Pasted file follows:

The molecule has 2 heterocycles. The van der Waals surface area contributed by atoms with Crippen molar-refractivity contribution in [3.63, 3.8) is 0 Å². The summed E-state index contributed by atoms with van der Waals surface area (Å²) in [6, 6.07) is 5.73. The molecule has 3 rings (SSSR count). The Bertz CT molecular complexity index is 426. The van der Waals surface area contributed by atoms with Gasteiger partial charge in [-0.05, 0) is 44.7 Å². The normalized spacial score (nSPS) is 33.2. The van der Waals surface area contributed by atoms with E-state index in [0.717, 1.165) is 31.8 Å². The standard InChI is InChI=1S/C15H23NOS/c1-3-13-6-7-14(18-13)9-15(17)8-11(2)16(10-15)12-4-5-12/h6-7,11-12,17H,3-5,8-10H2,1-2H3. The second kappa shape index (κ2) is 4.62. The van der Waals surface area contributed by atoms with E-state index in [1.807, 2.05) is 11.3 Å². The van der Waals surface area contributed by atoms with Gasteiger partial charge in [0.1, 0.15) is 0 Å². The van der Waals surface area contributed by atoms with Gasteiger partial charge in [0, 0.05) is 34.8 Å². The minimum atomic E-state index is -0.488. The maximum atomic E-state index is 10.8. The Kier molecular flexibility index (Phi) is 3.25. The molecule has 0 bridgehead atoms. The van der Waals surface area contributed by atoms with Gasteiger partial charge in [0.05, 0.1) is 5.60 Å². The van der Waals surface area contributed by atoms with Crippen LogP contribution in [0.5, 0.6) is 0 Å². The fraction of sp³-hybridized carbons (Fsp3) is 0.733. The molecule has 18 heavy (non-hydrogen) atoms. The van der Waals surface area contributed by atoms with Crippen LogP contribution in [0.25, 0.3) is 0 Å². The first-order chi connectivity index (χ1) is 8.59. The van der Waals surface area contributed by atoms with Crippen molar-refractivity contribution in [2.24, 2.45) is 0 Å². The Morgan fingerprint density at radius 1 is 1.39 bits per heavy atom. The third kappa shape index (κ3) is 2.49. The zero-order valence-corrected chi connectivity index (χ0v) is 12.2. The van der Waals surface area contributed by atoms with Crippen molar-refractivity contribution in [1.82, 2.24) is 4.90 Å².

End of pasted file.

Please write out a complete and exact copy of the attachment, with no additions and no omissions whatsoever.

The molecule has 2 heterocycles. The van der Waals surface area contributed by atoms with Crippen molar-refractivity contribution in [3.63, 3.8) is 0 Å². The summed E-state index contributed by atoms with van der Waals surface area (Å²) in [6, 6.07) is 5.73. The molecule has 3 rings (SSSR count). The Bertz CT molecular complexity index is 426. The van der Waals surface area contributed by atoms with Gasteiger partial charge in [-0.05, 0) is 44.7 Å². The normalized spacial score (nSPS) is 33.2. The van der Waals surface area contributed by atoms with E-state index in [0.717, 1.165) is 31.8 Å². The standard InChI is InChI=1S/C15H23NOS/c1-3-13-6-7-14(18-13)9-15(17)8-11(2)16(10-15)12-4-5-12/h6-7,11-12,17H,3-5,8-10H2,1-2H3. The second kappa shape index (κ2) is 4.62. The van der Waals surface area contributed by atoms with E-state index in [1.807, 2.05) is 11.3 Å². The van der Waals surface area contributed by atoms with Gasteiger partial charge in [0.1, 0.15) is 0 Å². The van der Waals surface area contributed by atoms with Gasteiger partial charge in [0, 0.05) is 34.8 Å². The minimum atomic E-state index is -0.488. The maximum atomic E-state index is 10.8. The Kier molecular flexibility index (Phi) is 3.25. The molecule has 0 bridgehead atoms. The van der Waals surface area contributed by atoms with Gasteiger partial charge in [0.05, 0.1) is 5.60 Å². The van der Waals surface area contributed by atoms with Crippen LogP contribution in [0.5, 0.6) is 0 Å². The fraction of sp³-hybridized carbons (Fsp3) is 0.733. The molecule has 18 heavy (non-hydrogen) atoms. The van der Waals surface area contributed by atoms with Crippen LogP contribution in [0.25, 0.3) is 0 Å². The first-order chi connectivity index (χ1) is 8.59. The van der Waals surface area contributed by atoms with Crippen molar-refractivity contribution in [2.24, 2.45) is 0 Å². The Morgan fingerprint density at radius 1 is 1.39 bits per heavy atom. The third kappa shape index (κ3) is 2.49. The zero-order valence-corrected chi connectivity index (χ0v) is 12.2. The van der Waals surface area contributed by atoms with Crippen molar-refractivity contribution in [1.82, 2.24) is 4.90 Å².